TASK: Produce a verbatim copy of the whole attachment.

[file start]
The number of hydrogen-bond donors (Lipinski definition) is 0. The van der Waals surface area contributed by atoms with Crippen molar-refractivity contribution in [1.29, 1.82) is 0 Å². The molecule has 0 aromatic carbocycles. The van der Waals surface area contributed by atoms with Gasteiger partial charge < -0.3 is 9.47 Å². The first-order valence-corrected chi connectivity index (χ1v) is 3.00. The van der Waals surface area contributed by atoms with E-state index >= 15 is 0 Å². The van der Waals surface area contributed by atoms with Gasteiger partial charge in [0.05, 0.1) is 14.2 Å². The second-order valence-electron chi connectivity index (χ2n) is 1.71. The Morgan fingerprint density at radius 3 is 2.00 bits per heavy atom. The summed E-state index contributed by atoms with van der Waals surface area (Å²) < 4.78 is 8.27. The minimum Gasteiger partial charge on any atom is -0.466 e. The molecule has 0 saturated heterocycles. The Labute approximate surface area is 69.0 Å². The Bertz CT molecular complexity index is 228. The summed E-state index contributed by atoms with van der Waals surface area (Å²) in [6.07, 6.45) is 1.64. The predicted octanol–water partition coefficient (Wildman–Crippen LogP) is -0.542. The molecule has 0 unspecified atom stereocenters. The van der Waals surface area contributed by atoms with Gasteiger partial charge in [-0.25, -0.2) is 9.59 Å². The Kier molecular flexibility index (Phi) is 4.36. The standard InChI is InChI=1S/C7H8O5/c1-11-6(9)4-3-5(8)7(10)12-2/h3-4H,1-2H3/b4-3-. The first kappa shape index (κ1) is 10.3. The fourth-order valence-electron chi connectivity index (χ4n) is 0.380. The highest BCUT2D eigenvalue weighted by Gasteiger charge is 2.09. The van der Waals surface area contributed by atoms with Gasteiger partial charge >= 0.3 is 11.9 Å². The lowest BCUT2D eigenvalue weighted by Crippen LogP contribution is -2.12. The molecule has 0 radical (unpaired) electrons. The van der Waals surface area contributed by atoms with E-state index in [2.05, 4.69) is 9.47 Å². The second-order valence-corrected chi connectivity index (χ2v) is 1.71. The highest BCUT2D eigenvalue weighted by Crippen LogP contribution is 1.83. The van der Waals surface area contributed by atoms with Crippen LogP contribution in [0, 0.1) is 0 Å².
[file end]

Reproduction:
The number of hydrogen-bond donors (Lipinski definition) is 0. The van der Waals surface area contributed by atoms with Crippen molar-refractivity contribution in [1.29, 1.82) is 0 Å². The molecule has 0 aromatic carbocycles. The van der Waals surface area contributed by atoms with Gasteiger partial charge < -0.3 is 9.47 Å². The first-order valence-corrected chi connectivity index (χ1v) is 3.00. The van der Waals surface area contributed by atoms with E-state index >= 15 is 0 Å². The van der Waals surface area contributed by atoms with Gasteiger partial charge in [0.05, 0.1) is 14.2 Å². The second-order valence-electron chi connectivity index (χ2n) is 1.71. The Morgan fingerprint density at radius 3 is 2.00 bits per heavy atom. The summed E-state index contributed by atoms with van der Waals surface area (Å²) < 4.78 is 8.27. The minimum Gasteiger partial charge on any atom is -0.466 e. The molecule has 0 saturated heterocycles. The Labute approximate surface area is 69.0 Å². The Bertz CT molecular complexity index is 228. The summed E-state index contributed by atoms with van der Waals surface area (Å²) in [6.07, 6.45) is 1.64. The predicted octanol–water partition coefficient (Wildman–Crippen LogP) is -0.542. The molecule has 0 unspecified atom stereocenters. The van der Waals surface area contributed by atoms with Gasteiger partial charge in [-0.25, -0.2) is 9.59 Å². The Kier molecular flexibility index (Phi) is 4.36. The standard InChI is InChI=1S/C7H8O5/c1-11-6(9)4-3-5(8)7(10)12-2/h3-4H,1-2H3/b4-3-. The first kappa shape index (κ1) is 10.3. The fourth-order valence-electron chi connectivity index (χ4n) is 0.380. The highest BCUT2D eigenvalue weighted by Gasteiger charge is 2.09. The van der Waals surface area contributed by atoms with Gasteiger partial charge >= 0.3 is 11.9 Å². The lowest BCUT2D eigenvalue weighted by Crippen LogP contribution is -2.12. The molecule has 0 radical (unpaired) electrons. The van der Waals surface area contributed by atoms with E-state index in [2.05, 4.69) is 9.47 Å². The second-order valence-corrected chi connectivity index (χ2v) is 1.71. The highest BCUT2D eigenvalue weighted by Crippen LogP contribution is 1.83. The van der Waals surface area contributed by atoms with Crippen LogP contribution in [0, 0.1) is 0 Å².